Kosovo, a tiny landlocked nation in the western Balkans is comprised primarily of ethnic Albanians. It’s famed for its natural resources and favorable agricultural conditions. Pristina, the nation’s largest city and capital, is centrally located, making it the financial, economic, commercial, and political center.

The history of Kosovo is intertwined with the histories of several empires who occupied the area throughout the centuries including the Roman, Byzantine, and Ottoman. Kosovo was incorporated into communist Yugoslavia in 1918, but following the dissolution of Yugoslavia, it remained part of Serbia until 1998 when Kosovo waged a war for independence. During the conflict, approximately one million Kosovars were forced out of their homeland, hundreds of thousands were internally displaced, and more than 10,000 were killed. After NATO intervened, Kosovo received UNMIK protection and subsequently gained independence in 2008, making it the second youngest nation in the world today. This emergent nation faces enormous economic and political difficulties as it rebuilds post-war.

The majority of Kosovars are historic Muslims dating back to Ottoman rule, but there are small Christian Orthodox and Catholic minorities. Evangelicals represent 0.21% of the total population.

More Information About Kosovo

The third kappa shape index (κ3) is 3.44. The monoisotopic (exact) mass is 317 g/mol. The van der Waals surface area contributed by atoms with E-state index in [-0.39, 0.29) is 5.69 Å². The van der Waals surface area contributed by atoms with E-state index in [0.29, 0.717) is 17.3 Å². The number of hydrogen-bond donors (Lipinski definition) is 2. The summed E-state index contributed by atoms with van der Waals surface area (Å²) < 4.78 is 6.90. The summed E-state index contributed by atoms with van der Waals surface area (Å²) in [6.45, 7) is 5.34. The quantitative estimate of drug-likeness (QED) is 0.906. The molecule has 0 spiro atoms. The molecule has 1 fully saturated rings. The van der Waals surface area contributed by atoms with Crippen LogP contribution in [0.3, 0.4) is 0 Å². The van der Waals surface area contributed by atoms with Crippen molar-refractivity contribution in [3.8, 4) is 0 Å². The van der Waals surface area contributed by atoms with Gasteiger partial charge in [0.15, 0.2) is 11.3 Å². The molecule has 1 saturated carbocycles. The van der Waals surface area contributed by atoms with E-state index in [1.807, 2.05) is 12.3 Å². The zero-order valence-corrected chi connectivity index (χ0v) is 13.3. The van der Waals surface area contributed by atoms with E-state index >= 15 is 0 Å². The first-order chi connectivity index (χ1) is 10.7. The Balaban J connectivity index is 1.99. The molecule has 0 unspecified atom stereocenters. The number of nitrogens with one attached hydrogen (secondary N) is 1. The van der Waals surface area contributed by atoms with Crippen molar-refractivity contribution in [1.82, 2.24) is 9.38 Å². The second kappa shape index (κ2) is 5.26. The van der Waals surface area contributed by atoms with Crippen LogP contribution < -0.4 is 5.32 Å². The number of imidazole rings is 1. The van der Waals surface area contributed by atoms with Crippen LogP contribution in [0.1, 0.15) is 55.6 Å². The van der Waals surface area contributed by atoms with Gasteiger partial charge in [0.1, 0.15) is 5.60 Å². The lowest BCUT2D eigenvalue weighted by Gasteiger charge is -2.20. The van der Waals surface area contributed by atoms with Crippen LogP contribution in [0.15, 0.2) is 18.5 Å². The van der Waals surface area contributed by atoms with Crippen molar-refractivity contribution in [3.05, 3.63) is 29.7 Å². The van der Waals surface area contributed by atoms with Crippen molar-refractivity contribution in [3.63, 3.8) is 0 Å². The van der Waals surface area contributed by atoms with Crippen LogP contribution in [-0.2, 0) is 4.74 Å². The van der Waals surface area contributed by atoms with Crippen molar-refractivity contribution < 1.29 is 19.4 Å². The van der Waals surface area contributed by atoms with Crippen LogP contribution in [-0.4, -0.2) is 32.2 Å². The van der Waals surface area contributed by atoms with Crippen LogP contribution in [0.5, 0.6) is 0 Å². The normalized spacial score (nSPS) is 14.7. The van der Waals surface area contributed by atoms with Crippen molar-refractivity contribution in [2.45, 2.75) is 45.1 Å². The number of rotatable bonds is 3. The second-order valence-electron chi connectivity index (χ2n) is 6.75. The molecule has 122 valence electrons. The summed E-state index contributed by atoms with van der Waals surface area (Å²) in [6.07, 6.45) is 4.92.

• Population: 1.89 million

  • Official Language: Albanian and Serbian

  • State of the Economy: Kosovo’s economy plummeted after the war of independence, making it one of the poorest countries of Europe. It is slowly being rebuilt, but there is huge discontent with government and 62% unemployment among youth. Kosovo applied to become a member of the EU but has not yet been accepted due to complications with Serbia.

  • Religion: 95.6% Muslim, 2.2% Catholic, 1.4% Serbian Orthodox, 0.06% other (including Protestants)

  • State of the Church: Before the devastating war in 1998, there were only six evangelical churches and 150 believers. After the war, there was an influx of missionaries who planted new churches, which resulted in the growth of the evangelical body to approximately 35 churches and 1,500 believers. Nevertheless, many villages and towns remain without an evangelical presence. Kosovo has experienced a resurgence of Islam with accompanying opposition to the gospel.

    In 1999, we opened and led a refugee camp in Albania for displaced Kosovars. Subsequently, we worked in Kosovo doing humanitarian work, establishing a church plant, and helping to train and resource national workers.

Number of People Groups


People Groups Unreached

5 (50.0%)

Progress Level

Total Population


Population in Unreached

1,748,000 (92.5%)

Largest Religion

Islam (87.5%)

% Christian Adherent


% Evangelical


Evangelical Annual Growth Rate


(Global Rate = 2.6%)

(Source: JoshuaProject.com. For more detailed information, visit https://joshuaproject.net/countries/KV
Note: where more current statistics are known, those are being used in place of Joshua Project.)